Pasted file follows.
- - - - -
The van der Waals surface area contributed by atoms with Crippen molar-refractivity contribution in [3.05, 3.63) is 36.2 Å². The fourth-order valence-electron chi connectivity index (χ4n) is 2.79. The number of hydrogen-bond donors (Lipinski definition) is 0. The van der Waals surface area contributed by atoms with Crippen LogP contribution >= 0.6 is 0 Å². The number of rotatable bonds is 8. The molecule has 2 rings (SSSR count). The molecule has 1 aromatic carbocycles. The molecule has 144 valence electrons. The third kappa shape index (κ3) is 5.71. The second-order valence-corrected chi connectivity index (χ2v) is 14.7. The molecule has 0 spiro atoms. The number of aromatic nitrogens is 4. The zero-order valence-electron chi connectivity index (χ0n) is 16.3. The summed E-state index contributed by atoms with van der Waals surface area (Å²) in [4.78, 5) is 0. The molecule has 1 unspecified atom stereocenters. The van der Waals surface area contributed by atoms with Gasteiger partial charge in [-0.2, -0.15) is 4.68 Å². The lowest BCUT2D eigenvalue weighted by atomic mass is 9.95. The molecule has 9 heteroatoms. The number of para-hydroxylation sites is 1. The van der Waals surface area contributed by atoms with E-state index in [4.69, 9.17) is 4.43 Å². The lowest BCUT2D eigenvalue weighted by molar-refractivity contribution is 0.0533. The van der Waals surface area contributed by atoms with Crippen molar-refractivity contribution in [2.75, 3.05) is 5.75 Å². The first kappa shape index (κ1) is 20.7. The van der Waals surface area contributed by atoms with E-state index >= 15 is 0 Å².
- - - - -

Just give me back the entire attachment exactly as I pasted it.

The van der Waals surface area contributed by atoms with Crippen molar-refractivity contribution in [3.05, 3.63) is 36.2 Å². The fourth-order valence-electron chi connectivity index (χ4n) is 2.79. The number of hydrogen-bond donors (Lipinski definition) is 0. The van der Waals surface area contributed by atoms with Crippen LogP contribution >= 0.6 is 0 Å². The number of rotatable bonds is 8. The molecule has 2 rings (SSSR count). The molecule has 1 aromatic carbocycles. The molecule has 144 valence electrons. The third kappa shape index (κ3) is 5.71. The second-order valence-corrected chi connectivity index (χ2v) is 14.7. The molecule has 0 spiro atoms. The number of aromatic nitrogens is 4. The zero-order valence-electron chi connectivity index (χ0n) is 16.3. The summed E-state index contributed by atoms with van der Waals surface area (Å²) in [4.78, 5) is 0. The molecule has 1 unspecified atom stereocenters. The van der Waals surface area contributed by atoms with Gasteiger partial charge in [-0.2, -0.15) is 4.68 Å². The lowest BCUT2D eigenvalue weighted by atomic mass is 9.95. The molecule has 9 heteroatoms. The number of para-hydroxylation sites is 1. The van der Waals surface area contributed by atoms with E-state index in [4.69, 9.17) is 4.43 Å². The lowest BCUT2D eigenvalue weighted by molar-refractivity contribution is 0.0533. The van der Waals surface area contributed by atoms with Crippen molar-refractivity contribution in [2.75, 3.05) is 5.75 Å². The first kappa shape index (κ1) is 20.7. The van der Waals surface area contributed by atoms with E-state index >= 15 is 0 Å².